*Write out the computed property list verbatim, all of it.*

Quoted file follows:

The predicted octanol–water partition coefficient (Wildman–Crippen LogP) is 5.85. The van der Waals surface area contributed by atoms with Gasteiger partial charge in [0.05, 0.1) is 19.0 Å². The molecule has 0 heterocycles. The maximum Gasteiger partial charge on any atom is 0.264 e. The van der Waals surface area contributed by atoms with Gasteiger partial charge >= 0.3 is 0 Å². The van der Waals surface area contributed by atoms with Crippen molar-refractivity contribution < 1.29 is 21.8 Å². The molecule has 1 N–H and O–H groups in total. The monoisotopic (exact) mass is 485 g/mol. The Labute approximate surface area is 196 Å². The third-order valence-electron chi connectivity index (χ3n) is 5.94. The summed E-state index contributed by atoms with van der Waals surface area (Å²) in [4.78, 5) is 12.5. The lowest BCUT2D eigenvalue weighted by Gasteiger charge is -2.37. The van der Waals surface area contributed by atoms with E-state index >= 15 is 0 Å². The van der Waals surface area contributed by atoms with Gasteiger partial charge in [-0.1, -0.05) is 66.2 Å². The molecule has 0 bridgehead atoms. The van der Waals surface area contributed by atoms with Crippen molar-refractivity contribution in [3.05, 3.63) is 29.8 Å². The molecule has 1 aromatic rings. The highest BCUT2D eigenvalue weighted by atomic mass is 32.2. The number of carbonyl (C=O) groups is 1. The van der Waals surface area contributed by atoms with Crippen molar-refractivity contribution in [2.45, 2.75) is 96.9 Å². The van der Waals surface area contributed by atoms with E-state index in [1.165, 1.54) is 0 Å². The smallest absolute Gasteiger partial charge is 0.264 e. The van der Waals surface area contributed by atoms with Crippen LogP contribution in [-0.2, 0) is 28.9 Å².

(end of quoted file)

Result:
The predicted octanol–water partition coefficient (Wildman–Crippen LogP) is 5.85. The van der Waals surface area contributed by atoms with Gasteiger partial charge in [0.05, 0.1) is 19.0 Å². The molecule has 0 heterocycles. The maximum Gasteiger partial charge on any atom is 0.264 e. The van der Waals surface area contributed by atoms with Gasteiger partial charge >= 0.3 is 0 Å². The van der Waals surface area contributed by atoms with Crippen molar-refractivity contribution < 1.29 is 21.8 Å². The molecule has 1 N–H and O–H groups in total. The monoisotopic (exact) mass is 485 g/mol. The Labute approximate surface area is 196 Å². The third-order valence-electron chi connectivity index (χ3n) is 5.94. The summed E-state index contributed by atoms with van der Waals surface area (Å²) in [4.78, 5) is 12.5. The lowest BCUT2D eigenvalue weighted by Gasteiger charge is -2.37. The van der Waals surface area contributed by atoms with E-state index >= 15 is 0 Å². The van der Waals surface area contributed by atoms with Gasteiger partial charge in [-0.1, -0.05) is 66.2 Å². The molecule has 0 bridgehead atoms. The van der Waals surface area contributed by atoms with Crippen molar-refractivity contribution in [3.05, 3.63) is 29.8 Å². The molecule has 1 aromatic rings. The highest BCUT2D eigenvalue weighted by atomic mass is 32.2. The number of carbonyl (C=O) groups is 1. The van der Waals surface area contributed by atoms with Crippen molar-refractivity contribution in [2.45, 2.75) is 96.9 Å². The van der Waals surface area contributed by atoms with E-state index in [1.165, 1.54) is 0 Å². The smallest absolute Gasteiger partial charge is 0.264 e. The van der Waals surface area contributed by atoms with Crippen LogP contribution in [-0.2, 0) is 28.9 Å².